New solar power installations in the UK have halved for the second consecutive year, according to a new report.

Furthermore, figures from Europe’s solar trade body show that the UK’s downward trend in new solar installations have caused overall EU solar growth to stagnate.

SolarPowerEurope attributes the decline to the UK’s ‘solar exit’ in 2016 when the Government reduced subsidies for householders installing rooftop solar panels.

The UK is the slowest growing market among the top 20 global photovoltaic (PV) markets, expected to add just 2.1GW until 2022.

Aside from the UK, most of the largest global PV markets are likely to see two-digit compound annual growth rates until 2022. In particular, Egypt and Saudi Arabia are expected to grow by over 100 per cent.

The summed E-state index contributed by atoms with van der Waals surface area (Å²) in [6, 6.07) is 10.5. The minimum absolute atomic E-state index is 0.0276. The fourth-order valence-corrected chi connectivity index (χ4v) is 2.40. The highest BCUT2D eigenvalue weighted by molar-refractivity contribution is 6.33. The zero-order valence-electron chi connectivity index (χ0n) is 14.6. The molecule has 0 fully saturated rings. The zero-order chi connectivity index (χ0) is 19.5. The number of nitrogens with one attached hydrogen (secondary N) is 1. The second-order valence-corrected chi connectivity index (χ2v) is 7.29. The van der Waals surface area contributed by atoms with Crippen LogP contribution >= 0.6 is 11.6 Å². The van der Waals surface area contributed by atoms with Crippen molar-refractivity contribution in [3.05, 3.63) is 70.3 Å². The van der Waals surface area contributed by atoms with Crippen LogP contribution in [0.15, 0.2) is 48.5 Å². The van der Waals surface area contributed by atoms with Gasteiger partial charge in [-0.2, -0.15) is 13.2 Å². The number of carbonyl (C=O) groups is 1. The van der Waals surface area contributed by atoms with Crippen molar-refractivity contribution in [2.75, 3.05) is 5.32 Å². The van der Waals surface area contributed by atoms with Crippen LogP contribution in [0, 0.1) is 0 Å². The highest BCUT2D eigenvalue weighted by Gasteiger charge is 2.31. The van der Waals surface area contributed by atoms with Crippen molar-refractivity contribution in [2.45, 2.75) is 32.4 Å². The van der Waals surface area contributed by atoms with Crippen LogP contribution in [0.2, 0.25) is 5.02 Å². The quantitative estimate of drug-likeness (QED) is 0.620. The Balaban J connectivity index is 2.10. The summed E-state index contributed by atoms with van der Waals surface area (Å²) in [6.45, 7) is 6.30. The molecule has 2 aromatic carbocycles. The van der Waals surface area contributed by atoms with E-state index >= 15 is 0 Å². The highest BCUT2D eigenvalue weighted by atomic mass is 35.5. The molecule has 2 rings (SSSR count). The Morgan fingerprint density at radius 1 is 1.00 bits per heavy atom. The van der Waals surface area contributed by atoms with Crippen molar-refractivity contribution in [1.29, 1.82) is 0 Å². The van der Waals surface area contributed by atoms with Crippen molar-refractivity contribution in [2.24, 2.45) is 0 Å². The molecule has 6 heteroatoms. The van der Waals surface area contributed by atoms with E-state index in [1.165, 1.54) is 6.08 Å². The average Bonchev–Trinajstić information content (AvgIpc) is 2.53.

Despite 21 of the 28 European Union (EU) markets adding more solar in 2017 than the previous year, the overall market performance is still sluggish.

Among the 28 EU members, there was hardly any overall growth. The countries added just 5.91GW in 2017, compared to 5.89GW in 2016.

Responding to the figures, campaign group Greenpeace called on the UK Government to act now by redirecting political support towards clean energy technology.

“Just as they did with onshore wind power, the government has once again identified a clean energy technology destined to dominate the twenty first century, and are doing everything in their power to prevent the UK from benefiting,” said Kate Blagojevic, head of Energy at Greenpeace UK.

“In both cases they have successfully crushed young, growing industries with rapidly shrinking costs, and redirected their political and financial support to nuclear, an old, shrinking industry with rapidly growing costs. Blocking some of the most promising technologies and subsidising the biggest failures is about as far as you can get from an economically rational energy policy, and that’s what Britain needs now.”